President Trump, these are the real reasons California is on fire
This story has been updated.
President Trump has finally weighed in on the California wildfires that began last month. But it wasn’t to express condolences for the victims or to praise the incredible bravery of firefighters — it was to try to score political points.
And he did so by badly twisting the science of how wildfires work. In a now-deleted tweet from Sunday, Trump blamed “bad environmental laws” for “diverting” water into the Pacific Ocean. On Monday evening, Trump reposted essentially the same tweet:
And he doubled down on this flawed argument.
State fire officials say they have all the water they need. On Wednesday, however, the Commerce Department ordered the National Marine Fisheries Service to disregard “any current agreements regarding the use of water in the areas of California affected by wildfires” to prioritize firefighting — effectively turning Trump’s ideas into law. It’s unclear how much water will be affected by the new rule.
According to the Los Angeles Times’ Michael Hiltzik, Trump’s tweets on wildfires and water “deserve some sort of award for most glaring misstatements about those two issues in the smallest number of words.” I’d have to agree.
In Trump’s muddled mind, there’d be “plenty of water” if California rivers were exploited to the point they were completely dry at the end of the line — like the Colorado River now is.
The conservative agriculture community in the state’s Central Valley yields a substantial clue to where this weird idea came from. In the minds of some farmers there, allowing even a drop for endangered fish habitat means the government is stealing their water.
Beyond cutting down forests as a fire management strategy (you can’t have fires if you don’t have trees!), Trump seems to argue for airdropping huge quantities of water from reservoirs onto fires.
Given that Trump drinks bottled water with both hands, he should know this fundamental fact better than most: Water is heavy. And it takes a lot of effort to lift it into the sky and drop it on wildfires.
California’s reservoirs are actually near long-term average levels right now. The state’s firefighting resources are vastly overmatched, and help is pouring in from across the country and around the world. There’s even a newly converted Boeing 747 that’s been airdropping flame suppressant.
And still, a tiny bit of rain would do incredibly more good than any amount of water that could be diverted from the state’s lakes and reservoirs by firefighters. A barely measurable sprinkle over the amount of territory that’s currently on fire in California is about 6,000,000 gallons of water — about what the 747 fire bomber could carry in 300 loads, a month’s worth of round-the-clock operations. It’s not water availability in reservoirs that limits the ability to fight these fires — it’s logistics.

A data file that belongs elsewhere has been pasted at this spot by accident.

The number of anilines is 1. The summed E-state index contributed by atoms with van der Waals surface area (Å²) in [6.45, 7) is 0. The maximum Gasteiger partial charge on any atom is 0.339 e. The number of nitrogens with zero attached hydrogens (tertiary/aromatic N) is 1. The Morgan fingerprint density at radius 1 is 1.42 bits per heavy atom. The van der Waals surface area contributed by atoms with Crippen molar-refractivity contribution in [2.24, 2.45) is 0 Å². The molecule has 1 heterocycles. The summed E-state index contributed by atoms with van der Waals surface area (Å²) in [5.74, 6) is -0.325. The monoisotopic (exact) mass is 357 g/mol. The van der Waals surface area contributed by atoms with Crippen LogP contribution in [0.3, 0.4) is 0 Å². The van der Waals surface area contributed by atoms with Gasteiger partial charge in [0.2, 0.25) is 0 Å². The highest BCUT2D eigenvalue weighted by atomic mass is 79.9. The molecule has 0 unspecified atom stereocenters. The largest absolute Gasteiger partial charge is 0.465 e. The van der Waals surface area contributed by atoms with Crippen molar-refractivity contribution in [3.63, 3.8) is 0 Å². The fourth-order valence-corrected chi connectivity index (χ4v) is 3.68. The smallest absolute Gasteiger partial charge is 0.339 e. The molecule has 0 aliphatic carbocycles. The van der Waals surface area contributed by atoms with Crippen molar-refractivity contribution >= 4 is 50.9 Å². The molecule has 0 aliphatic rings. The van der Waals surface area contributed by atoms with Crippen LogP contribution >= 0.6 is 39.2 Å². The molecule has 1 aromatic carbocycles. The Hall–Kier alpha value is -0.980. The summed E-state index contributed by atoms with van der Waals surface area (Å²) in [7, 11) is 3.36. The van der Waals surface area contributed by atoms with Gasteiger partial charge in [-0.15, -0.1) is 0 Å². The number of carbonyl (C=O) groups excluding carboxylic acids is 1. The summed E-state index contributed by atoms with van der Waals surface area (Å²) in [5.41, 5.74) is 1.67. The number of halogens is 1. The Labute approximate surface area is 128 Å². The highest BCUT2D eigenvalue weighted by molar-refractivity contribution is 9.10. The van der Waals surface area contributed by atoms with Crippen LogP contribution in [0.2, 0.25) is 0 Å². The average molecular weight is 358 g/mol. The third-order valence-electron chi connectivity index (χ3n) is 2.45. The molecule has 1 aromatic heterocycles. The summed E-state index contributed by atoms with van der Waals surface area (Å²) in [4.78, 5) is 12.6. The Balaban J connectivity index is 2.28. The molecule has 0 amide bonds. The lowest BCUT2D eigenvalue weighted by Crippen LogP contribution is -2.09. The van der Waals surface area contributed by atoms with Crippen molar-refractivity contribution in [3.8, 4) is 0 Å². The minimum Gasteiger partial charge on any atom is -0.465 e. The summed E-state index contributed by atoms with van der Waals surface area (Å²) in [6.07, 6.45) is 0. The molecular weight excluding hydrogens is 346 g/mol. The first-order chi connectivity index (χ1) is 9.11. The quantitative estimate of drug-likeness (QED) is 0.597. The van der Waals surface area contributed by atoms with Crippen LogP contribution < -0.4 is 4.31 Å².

The massive Mendocino Complex, now the largest wildfire incident in California history, is burning right next to Clear Lake, the largest natural lake in the state. Firefighters are using water from the lake as fast as they can to help fight the fire. The fire is just 33 percent contained. So no, Mr. President, the fact that water exists in the state does not mean that it’s very useful to combat a fire like this.
Letting rivers run their natural course is not what causes massive wildfires. It’s year after year of hot and dry weather that causes wildfires. And, it just so happens, there’s something we’re doing that’s making weather hotter and drier.
Decades of misguided fire suppression policy and booming urban development in forested areas have contributed to this boom, but the main reason for the surge is climate change. (Even California’s chief firefighter agrees.) For the president to deny the central role of climate change in what’s happening is not only foolish, it’s dangerous.
July was the hottest month in history for many parts of California, and burnable vegetation is off the charts. Longer, hotter dry seasons, combined with timber die-offs due to drought and temperature-related insect infestation, have turned the state into a tinderbox ready to explode.
After the state’s worst drought in millennia, the very wet winter of 2016-17 created loads of grasses and shrub growth — perfect kindling for wildfire now that the drought has returned. Temperatures this week have surged, particularly at nighttime, fanning the flames further and giving firefighters little time to recover. Smoke from the wildfires is detectable across half the United States, creating a public health nightmare that’s trapping people indoors.
This is already one of the worst years for wildfires in U.S. history, in a decades-long streak of increasingly really bad wildfire seasons. Four of the 10 most destructive fires in California history have occurred in the past 10 months. Together, these four megafires have burned nearly 10,000 structures. That’s a mid-sized American city’s worth of homes, gone.
So far this year, about three times more land area has burned than normal. The deserted Yosemite National Park is indefinitely closed due to the Ferguson Fire, the largest wildfire ever recorded in the Sierra National Forest.
And wildfires are going to get much, much worse in the years to come if we don’t radically reduce fossil fuel emissions. Instead, Trump’s anti-environmental policy moves, like stopping California from having stricter standards on automobiles, will worsen climate change. Trump’s proposed 2019 budget eliminates federal funding for wildfire research.
When Trump was elected, I said that the effects of his climate denial would linger for hundreds of years. That fear now seems to be coming true.